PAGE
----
In this edition
- Early open enrollment data indicate individual-market enrollment is trending higher than last year
- Trump administration relaxes Medicaid rules for additional COVID funding
- Healthcare emerges as key battle issue in Georgia run-off
- HRSA proposes ACA plans cover no-cost counseling aimed at preventing obesity in women age 40-60
Early open enrollment data indicate individual-market enrollment is trending higher than last year
Open enrollment for individual/family health insurance has been underway nationwide since the start of November. It continues for nearly another month – through December 15 in most states – although the state-run exchanges in Washington, DC and ten states have extended enrollment deadlines.
As of November 7, total enrollment via HealthCare.gov (the exchange in 36 states) had reached 818,635. As Charles Gaba explains here, the daily enrollment pace is trending about 20 percent higher than last year, although we obviously only have a short segment of data thus far.
CMS typically publishes weekly enrollment data throughout the open enrollment period. The state-run exchanges tend to have more sporadic updates on their enrollment progress, but some have started to publicize data:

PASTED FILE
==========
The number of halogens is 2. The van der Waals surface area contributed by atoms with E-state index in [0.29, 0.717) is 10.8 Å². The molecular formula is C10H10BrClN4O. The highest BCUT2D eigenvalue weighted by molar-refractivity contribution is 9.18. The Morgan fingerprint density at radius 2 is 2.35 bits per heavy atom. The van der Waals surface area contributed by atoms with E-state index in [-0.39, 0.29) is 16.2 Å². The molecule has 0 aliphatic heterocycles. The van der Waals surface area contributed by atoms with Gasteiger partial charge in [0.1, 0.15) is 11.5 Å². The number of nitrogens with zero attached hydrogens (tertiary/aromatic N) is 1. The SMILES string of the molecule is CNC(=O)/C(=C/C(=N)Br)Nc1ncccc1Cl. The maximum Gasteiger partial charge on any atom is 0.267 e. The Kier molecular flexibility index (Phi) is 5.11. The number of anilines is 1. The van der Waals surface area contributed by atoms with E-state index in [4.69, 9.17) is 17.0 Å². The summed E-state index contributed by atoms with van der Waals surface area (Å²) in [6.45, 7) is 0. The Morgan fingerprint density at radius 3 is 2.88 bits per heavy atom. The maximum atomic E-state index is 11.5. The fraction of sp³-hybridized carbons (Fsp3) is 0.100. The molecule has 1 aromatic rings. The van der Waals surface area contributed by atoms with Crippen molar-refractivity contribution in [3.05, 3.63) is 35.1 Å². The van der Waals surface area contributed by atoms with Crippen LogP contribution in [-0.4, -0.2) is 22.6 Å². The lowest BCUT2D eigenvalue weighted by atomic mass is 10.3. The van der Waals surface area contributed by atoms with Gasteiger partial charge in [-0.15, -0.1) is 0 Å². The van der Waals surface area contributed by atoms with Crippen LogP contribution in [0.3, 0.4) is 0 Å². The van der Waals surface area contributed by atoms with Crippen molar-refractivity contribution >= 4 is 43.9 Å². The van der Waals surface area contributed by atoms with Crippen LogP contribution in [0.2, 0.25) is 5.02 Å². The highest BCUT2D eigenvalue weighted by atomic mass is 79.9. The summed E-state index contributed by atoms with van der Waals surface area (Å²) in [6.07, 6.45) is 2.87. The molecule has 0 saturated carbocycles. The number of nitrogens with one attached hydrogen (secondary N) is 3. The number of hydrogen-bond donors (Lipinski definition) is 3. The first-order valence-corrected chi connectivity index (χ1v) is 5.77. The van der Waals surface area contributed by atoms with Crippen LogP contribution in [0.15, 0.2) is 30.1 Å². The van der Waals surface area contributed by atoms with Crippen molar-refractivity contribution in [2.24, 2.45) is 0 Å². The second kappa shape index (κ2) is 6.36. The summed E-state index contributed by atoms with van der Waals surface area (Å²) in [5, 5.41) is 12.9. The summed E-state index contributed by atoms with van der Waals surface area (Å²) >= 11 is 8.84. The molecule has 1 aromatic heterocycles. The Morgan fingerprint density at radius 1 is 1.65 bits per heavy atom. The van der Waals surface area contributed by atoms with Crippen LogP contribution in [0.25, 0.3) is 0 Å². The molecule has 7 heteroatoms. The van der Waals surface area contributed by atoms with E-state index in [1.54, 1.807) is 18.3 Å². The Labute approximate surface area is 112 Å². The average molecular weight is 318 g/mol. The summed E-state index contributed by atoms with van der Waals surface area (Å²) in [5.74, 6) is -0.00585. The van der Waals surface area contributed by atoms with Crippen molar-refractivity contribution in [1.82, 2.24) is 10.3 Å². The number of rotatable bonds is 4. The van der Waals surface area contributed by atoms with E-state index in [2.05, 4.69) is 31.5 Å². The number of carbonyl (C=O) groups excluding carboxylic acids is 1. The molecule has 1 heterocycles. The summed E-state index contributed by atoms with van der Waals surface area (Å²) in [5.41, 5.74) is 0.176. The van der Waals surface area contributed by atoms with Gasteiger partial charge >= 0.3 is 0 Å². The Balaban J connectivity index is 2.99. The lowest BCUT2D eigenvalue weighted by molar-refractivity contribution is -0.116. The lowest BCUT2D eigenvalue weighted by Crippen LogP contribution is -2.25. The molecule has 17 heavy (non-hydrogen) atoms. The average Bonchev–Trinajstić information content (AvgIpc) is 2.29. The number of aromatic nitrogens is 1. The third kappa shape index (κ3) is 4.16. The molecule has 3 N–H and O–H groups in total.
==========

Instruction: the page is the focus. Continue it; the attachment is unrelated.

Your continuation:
- Connecticut’s exchange reported 2,696 new enrollees as of November 13.
- Washington’s exchange reported more than 6,000 new enrollees as of November 16. Enrollment in Washington is trending about 4 percent higher than this time last year, and more than a third of the new enrollees have selected one of the new Cascade Care plans that Washington rolled out this fall.
- Pennsylvania’s brand-new exchange reported that 7,965 new enrollees had signed up for 2021 coverage as of November 15. Another 13,258 existing enrollees in Pennsylvania had actively renewed their coverage (or switched to a different plan for 2021).
All three states also have tens of thousands of current enrollees whose coverage will be auto-renewed if they don’t select a new plan for 2021.
Got questions about open enrollment? Our comprehensive guide has answers. And Kaiser Family Foundation has an excellent overview of why this year’s open enrollment period is so important, written by Cynthia Cox, Karen Pollitz, and Daniel McDermott.
Trump administration relaxes Medicaid rules for additional COVID funding
Earlier this month, the Trump administration published an interim final rule to update earlier rulemaking related to the COVID pandemic. The new rules took effect immediately, but public comments are being accepted through January 4.
We’ve covered this in more detail here, but the takeaway point is that the new rule allows states to reduce Medicaid benefits during the COVID pandemic (within certain constraints) without losing the additional federal Medicaid funding that states have been receiving as a result of the pandemic. Families USA, a consumer advocacy group, has criticized the fact that this new rule will allow states to reduce Medicaid benefits in the midst of a global health crisis.
States are still not allowed to make their Medicaid eligibility requirements any more strict than they were at the start of 2020, so Medicaid work requirements would still be a no-go for states receiving the additional federal Medicaid funding. There are several states where Medicaid work requirements have been approved but are not yet in effect. For the time being, this will continue to be the case.